The Standard & Poor’s 500 Index pared its biggest intraday plunge since 2011 as small-cap shares rebounded amid speculation the selloff was overdone. Treasuries trimmed their largest rally in five years.
The S&P 500 (SPX) slid 0.8 percent at 4 p.m. in New York, after earlier dropping 3 percent to briefly erase its gains for the year. The Russell 2000 (RTY) Index of smaller companies jumped 1 percent. The rate on 10-year Treasuries fell 4 basis points to 2.16 percent, after dropping below 2 percent for the first time since June 2013. The Stoxx Europe 600 Index plunged 3.2 percent, leaving it down more than 10 percent from a June high. Commodities reached a five-year low as oil extended a rout. The Bloomberg Dollar Spot Index lost 0.7 percent and gold rose 0.9 percent.
“Investor sentiment has clearly been pummeled of late as some signs of surrender are forming,” Tobias Levkovich, Citigroup Inc.’s chief U.S. equity strategist in New York, wrote in a note today. “While no one ever rings a bell at the bottom and there is not generally a cathartic, cataclysmic crescendo of capitulation, fear is emerging which intimates that a floor may be within reach.”
Equities plummeted early as data showed retail sales in the U.S. dropped 0.3 percent in September, more than economists forecast, while China reported weaker-than-estimated consumer inflation. Fed Chair Janet Yellen voiced confidence in the durability of the U.S. economic expansion in the face of slowing global growth at a closed-door meeting last weekend, according to two people familiar with her comments.
Stocks bounced in the afternoon after the S&P 500’s losses snowballed to 3 percent. The index came to within 4 points of erasing the day’s decline. Had the recovery gone all the way, it would’ve been the biggest reversal since May 2010, when the S&P 500 erased a drop of more than 3 percent, data compiled by Bloomberg show.
The Russell 2000 was down 2 percent at its lowest point, before turning higher in the final half-hour of trading. The index has fallen more than 10 percent from a record reached in March. The S&P 500 hasn’t had a decline of that magnitude in three years.
The benchmark gauge has fallen 6.2 percent from its Sept. 18 record, trading below its 200-day average, amid concern a global slowdown will hurt the American economy just as the Federal Reserve weighs when to raise interest rates.
Retail sales in the U.S. dropped more than forecast in September, reflecting a broad-based pullback that signaled consumers took a breather. Another report showed manufacturing in the Fed Bank of New York’s region slowed more than projected in October. The bank’s so-called Empire State index dropped to 6.2 from an almost five-year high of 27.5 in September. Readings greater than zero signal growth.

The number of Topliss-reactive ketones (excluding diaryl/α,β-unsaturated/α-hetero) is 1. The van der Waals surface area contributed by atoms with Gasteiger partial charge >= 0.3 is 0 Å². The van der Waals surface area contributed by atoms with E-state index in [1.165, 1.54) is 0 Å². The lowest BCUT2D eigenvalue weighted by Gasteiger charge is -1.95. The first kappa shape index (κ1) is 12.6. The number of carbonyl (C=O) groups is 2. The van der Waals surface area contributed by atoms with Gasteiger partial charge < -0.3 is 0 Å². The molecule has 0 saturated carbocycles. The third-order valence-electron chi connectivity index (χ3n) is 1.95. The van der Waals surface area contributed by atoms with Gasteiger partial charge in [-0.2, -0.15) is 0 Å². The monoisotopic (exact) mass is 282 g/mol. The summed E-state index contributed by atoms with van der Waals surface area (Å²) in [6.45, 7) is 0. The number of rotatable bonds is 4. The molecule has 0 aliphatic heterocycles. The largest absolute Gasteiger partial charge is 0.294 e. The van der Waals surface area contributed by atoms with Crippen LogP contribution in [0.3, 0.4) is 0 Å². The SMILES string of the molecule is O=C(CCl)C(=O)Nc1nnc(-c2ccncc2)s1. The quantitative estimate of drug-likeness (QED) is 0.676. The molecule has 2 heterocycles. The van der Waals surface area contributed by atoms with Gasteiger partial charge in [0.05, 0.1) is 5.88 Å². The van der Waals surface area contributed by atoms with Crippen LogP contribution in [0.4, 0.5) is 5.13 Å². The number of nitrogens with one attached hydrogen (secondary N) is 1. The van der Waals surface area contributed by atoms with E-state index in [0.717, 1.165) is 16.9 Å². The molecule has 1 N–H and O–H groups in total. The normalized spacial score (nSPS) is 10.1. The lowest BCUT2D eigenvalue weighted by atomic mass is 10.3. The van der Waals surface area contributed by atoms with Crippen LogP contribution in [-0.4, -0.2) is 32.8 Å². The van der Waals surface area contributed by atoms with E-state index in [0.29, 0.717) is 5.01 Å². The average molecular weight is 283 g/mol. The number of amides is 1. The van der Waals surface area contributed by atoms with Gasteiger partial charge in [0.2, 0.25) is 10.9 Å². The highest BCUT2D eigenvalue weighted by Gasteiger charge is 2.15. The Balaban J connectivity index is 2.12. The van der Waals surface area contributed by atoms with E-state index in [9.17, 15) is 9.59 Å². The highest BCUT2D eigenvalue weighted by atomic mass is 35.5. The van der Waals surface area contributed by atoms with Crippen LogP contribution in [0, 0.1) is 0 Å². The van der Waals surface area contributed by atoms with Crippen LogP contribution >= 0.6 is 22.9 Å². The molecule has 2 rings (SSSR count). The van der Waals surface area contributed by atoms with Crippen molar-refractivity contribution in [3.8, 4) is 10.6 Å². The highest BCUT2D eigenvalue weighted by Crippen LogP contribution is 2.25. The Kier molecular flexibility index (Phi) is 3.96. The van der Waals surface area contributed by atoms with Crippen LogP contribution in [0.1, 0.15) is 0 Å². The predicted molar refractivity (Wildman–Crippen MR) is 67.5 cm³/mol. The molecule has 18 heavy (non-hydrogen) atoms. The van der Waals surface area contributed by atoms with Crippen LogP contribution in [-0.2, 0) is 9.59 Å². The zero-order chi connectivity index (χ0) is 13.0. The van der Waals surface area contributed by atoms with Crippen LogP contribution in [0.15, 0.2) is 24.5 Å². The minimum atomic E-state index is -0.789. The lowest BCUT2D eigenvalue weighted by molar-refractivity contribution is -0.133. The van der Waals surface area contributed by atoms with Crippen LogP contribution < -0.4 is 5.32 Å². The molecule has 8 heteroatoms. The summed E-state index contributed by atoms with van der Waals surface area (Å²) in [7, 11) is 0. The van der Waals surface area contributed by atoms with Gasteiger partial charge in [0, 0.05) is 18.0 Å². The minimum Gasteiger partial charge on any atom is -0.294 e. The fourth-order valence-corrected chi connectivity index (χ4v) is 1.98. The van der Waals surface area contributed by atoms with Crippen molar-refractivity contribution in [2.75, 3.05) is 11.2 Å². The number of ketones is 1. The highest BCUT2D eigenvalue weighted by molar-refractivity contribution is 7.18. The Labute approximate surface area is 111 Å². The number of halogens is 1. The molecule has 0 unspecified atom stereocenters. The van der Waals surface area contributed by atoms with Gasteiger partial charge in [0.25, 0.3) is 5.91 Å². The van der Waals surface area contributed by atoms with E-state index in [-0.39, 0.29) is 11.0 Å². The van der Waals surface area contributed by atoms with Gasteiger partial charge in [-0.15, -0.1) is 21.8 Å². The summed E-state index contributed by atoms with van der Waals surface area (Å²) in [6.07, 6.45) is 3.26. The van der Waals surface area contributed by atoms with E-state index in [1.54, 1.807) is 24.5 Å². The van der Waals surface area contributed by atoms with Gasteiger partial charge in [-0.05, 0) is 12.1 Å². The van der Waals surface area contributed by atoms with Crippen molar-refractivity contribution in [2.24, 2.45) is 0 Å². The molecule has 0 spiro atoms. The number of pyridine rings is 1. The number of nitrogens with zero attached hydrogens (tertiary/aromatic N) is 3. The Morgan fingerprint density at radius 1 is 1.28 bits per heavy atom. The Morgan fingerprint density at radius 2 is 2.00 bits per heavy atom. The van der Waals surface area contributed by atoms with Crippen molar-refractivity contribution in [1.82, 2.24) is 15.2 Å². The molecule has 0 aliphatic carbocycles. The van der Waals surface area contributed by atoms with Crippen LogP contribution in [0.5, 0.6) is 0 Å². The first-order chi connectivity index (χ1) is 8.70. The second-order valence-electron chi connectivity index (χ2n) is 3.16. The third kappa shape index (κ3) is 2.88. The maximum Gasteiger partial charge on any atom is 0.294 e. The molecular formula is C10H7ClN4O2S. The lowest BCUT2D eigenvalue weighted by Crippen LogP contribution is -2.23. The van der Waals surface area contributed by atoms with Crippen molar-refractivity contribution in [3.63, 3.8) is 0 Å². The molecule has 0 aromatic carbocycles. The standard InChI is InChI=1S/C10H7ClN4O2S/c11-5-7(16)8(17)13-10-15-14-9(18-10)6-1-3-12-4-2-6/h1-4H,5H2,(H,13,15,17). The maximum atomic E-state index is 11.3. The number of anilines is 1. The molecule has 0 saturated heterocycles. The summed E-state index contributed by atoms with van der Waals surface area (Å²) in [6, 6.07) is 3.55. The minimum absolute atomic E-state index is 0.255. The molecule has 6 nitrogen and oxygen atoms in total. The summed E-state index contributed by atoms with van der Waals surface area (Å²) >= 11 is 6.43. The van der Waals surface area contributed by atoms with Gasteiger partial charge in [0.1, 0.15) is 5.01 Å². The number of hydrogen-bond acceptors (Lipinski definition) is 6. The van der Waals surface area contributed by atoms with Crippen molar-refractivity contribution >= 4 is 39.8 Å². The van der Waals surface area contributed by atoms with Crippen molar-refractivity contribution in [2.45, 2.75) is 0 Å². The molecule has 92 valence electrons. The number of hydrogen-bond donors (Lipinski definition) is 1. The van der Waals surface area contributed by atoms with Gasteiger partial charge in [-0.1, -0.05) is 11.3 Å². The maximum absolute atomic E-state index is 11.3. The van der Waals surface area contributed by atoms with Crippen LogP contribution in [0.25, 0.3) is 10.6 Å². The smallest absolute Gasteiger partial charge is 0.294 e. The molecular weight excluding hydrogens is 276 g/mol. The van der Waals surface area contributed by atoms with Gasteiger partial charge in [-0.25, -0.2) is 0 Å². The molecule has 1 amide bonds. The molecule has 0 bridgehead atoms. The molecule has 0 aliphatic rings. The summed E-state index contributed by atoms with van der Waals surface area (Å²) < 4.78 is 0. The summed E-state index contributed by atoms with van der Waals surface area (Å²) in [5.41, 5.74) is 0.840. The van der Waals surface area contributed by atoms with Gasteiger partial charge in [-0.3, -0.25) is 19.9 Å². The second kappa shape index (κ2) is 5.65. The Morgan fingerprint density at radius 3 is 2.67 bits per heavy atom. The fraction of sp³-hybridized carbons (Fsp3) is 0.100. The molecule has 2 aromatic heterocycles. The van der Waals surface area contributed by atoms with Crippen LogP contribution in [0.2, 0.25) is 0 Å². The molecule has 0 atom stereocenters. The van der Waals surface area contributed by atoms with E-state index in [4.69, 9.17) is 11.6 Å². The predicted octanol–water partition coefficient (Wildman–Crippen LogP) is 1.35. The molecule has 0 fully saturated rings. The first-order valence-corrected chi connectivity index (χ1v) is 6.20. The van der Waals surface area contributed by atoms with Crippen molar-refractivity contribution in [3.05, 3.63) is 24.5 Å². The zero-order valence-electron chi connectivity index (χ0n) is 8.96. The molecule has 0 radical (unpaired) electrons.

Yellen told the Group of 30 that the economy looked to be on track to achieve growth of around 3 percent going forward, according to the people familiar with her comments during the meeting in Washington. Businesses were “generally optimistic” as economic activity continued to grow at “modest to moderate” pace, according to the Fed’s Beige Book report released today.
Overseas, data showed China’s consumer-price gains declined to the lowest in five months. Reports in Europe this week showed German investor confidence slid to the weakest level in almost two years while U.K. inflation unexpectedly stalled.
“The market was already in a bad, bad mood ahead of the largely known weakness in retail sales this morning,” Andrew Wilkinson, chief market analyst at Interactive Brokers LLC, wrote in a note today. “Even the best report of the year would have failed to make much impact on investor sentiment captivated by signs of the bear and other factors such as the spread of the Ebola virus.”
Almost 12 billion shares changed hands in the U.S., the most since October 2011. Financial companies in the S&P 500 plunged 2 percent for the biggest losses.
Intel Corp. and JPMorgan Chase & Co. sank more than 2.7 percent to pace losses in the Dow Jones Industrial Average. Wal-Mart Stores Inc. dropped 3.6 percent after cutting its annual sales forecast and predicting slower profit growth over the next three years. KeyCorp retreated 5.8 percent after the lender’s quarterly revenue trailed analysts estimates. Bank of America Corp. sank 4.6 percent after revenue declined.
Netflix Inc. plunged 25 percent in late trading. After the market close, the company reported third-quarter subscriber growth that missed the company’s forecast, saying a recent price increase may have hurt signups to its monthly video-streaming service.
Investors are watching earnings for signs of the economy’s strength. More than 50 S&P 500 companies are releasing earnings this week, according to data compiled by Bloomberg. Profit for the members of the index probably rose 4.8 percent in the third quarter and sales increased 4.2 percent, analysts projected.